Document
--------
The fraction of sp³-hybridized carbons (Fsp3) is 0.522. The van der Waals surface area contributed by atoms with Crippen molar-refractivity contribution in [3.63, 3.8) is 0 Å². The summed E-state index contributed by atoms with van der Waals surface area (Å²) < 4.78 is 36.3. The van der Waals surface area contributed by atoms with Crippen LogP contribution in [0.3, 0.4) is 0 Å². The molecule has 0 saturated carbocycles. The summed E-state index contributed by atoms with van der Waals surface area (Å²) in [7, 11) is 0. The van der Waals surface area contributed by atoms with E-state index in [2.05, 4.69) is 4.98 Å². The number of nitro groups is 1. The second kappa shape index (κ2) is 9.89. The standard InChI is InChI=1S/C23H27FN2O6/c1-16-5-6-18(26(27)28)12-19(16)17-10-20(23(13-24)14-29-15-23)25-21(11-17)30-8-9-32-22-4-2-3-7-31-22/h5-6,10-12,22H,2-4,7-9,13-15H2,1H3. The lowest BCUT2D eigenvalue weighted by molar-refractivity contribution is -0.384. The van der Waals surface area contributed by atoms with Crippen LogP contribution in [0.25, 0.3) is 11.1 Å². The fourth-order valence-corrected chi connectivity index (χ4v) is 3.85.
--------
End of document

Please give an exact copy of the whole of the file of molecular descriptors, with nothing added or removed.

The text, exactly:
The fraction of sp³-hybridized carbons (Fsp3) is 0.522. The van der Waals surface area contributed by atoms with Crippen molar-refractivity contribution in [3.63, 3.8) is 0 Å². The summed E-state index contributed by atoms with van der Waals surface area (Å²) < 4.78 is 36.3. The van der Waals surface area contributed by atoms with Crippen LogP contribution in [0.3, 0.4) is 0 Å². The molecule has 0 saturated carbocycles. The summed E-state index contributed by atoms with van der Waals surface area (Å²) in [7, 11) is 0. The van der Waals surface area contributed by atoms with E-state index in [2.05, 4.69) is 4.98 Å². The number of nitro groups is 1. The second kappa shape index (κ2) is 9.89. The standard InChI is InChI=1S/C23H27FN2O6/c1-16-5-6-18(26(27)28)12-19(16)17-10-20(23(13-24)14-29-15-23)25-21(11-17)30-8-9-32-22-4-2-3-7-31-22/h5-6,10-12,22H,2-4,7-9,13-15H2,1H3. The lowest BCUT2D eigenvalue weighted by molar-refractivity contribution is -0.384. The van der Waals surface area contributed by atoms with Crippen LogP contribution in [0.25, 0.3) is 11.1 Å². The fourth-order valence-corrected chi connectivity index (χ4v) is 3.85.